Will voices of Hong Kong’s youth be louder than ever with 10 more advisory committees recruiting?
Chief secretary announces plan as part of drive to engage the young, but concern group says selection panel should be filled with their peers and not government officials
Ten more Hong Kong advisory committees will take in young members as the government expands a pilot scheme to involve the city’s youth in policymaking.
A week after an 18-year-old university student became the youngest member of the high-level Youth Development Commission, Chief Secretary Matthew Cheung Kin-chung on Thursday said the government would raise the proportion of youth across its advisory and statutory bodies, which number about 500.
The aim is to increase this group from 8.5 per cent to 15 per cent of some 5,900 non-official members by 2022, and more than 380 young members would be needed.
Cheung said: “Ten more committees will receive new members to advise on topics ranging across land and development, environmental protection, education, transport, social welfare, home affairs and community building.” Applications would start in June, he added.
Under the pilot scheme, applicants must be aged between 18 and 35, and they will be selected by a nine-member recruitment committee led by the Home Affairs Bureau chief.
Youth policy observers said the government should also look into how the voices of those from all walks of life could be heard.
Naomi Ho Sze-wai, a founding member of concern group Youth Policy Advocators, said the new members should be chosen by young people instead of a committee made up of officials and government advisers, so that youngsters from the grass roots and those with critical opinions about the administration would not be weeded out.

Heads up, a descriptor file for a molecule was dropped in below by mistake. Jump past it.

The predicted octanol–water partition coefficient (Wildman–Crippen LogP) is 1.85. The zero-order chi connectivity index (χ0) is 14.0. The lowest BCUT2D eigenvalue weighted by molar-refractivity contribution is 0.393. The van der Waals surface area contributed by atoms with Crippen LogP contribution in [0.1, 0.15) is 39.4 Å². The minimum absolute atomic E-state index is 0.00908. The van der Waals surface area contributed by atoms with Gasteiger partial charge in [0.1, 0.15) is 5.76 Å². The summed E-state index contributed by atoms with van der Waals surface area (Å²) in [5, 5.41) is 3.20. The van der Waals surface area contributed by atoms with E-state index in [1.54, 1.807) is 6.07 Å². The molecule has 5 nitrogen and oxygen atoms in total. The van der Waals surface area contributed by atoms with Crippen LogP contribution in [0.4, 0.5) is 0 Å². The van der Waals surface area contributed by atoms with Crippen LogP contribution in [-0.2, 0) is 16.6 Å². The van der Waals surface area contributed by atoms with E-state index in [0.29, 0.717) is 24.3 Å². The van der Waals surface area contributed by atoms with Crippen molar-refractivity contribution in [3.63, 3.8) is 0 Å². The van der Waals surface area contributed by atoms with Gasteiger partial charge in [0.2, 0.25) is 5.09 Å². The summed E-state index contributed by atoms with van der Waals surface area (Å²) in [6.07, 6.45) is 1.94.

According to the concern group, some 70 per cent of the Youth Development Commission’s members are pro-establishment or government-friendly, and only one is aged below 24.
“The scheme should increase its recognition among youth in two ways,” Ho said. “One is to include young people in the recruitment committee, and the other is to restructure the advisory committees so that young representatives can bring more concerns of the city’s youth, including housing and financial issues, into the policymaking process.”
To Siu-ming, a social work associate professor specialising in youth empowerment, said the government should also propose a way to absorb ideas from young people regardless of social strata.
“There are many youth activities and organisations outside the government – some are district-based and some are initiated by a group of eager youngsters, which can be good sources of recruitment,” To said. He was a member of the Commission on Youth, the predecessor of the Youth Development Commission.
Within a month last year, the pilot scheme attracted 1,121 people between the ages of 18 and 35 recommending themselves for 11 seats in five committees.
More than 800 applicants also agreed to submit their personal information to the central database of the Home Affairs Bureau. Cheung said with such details, it would be easier for the government to get in touch with them again in subsequent recruitment efforts.
The first five committees which recruited under the pilot scheme when it launched were: the Action Committee Against Narcotics, the Committee on Innovation, Technology and Re-industrialisation; the Committee on the Promotion of Civic Education; the Environmental Campaign Committee; and the Youth Development Commission.
There were more than 1.65 million people aged between 18 and 35 and 776,709 people aged between 15 and 24 in Hong Kong – 23.5 per cent and 11.1 per cent of the total population respectively – according to a 2016 population by-census.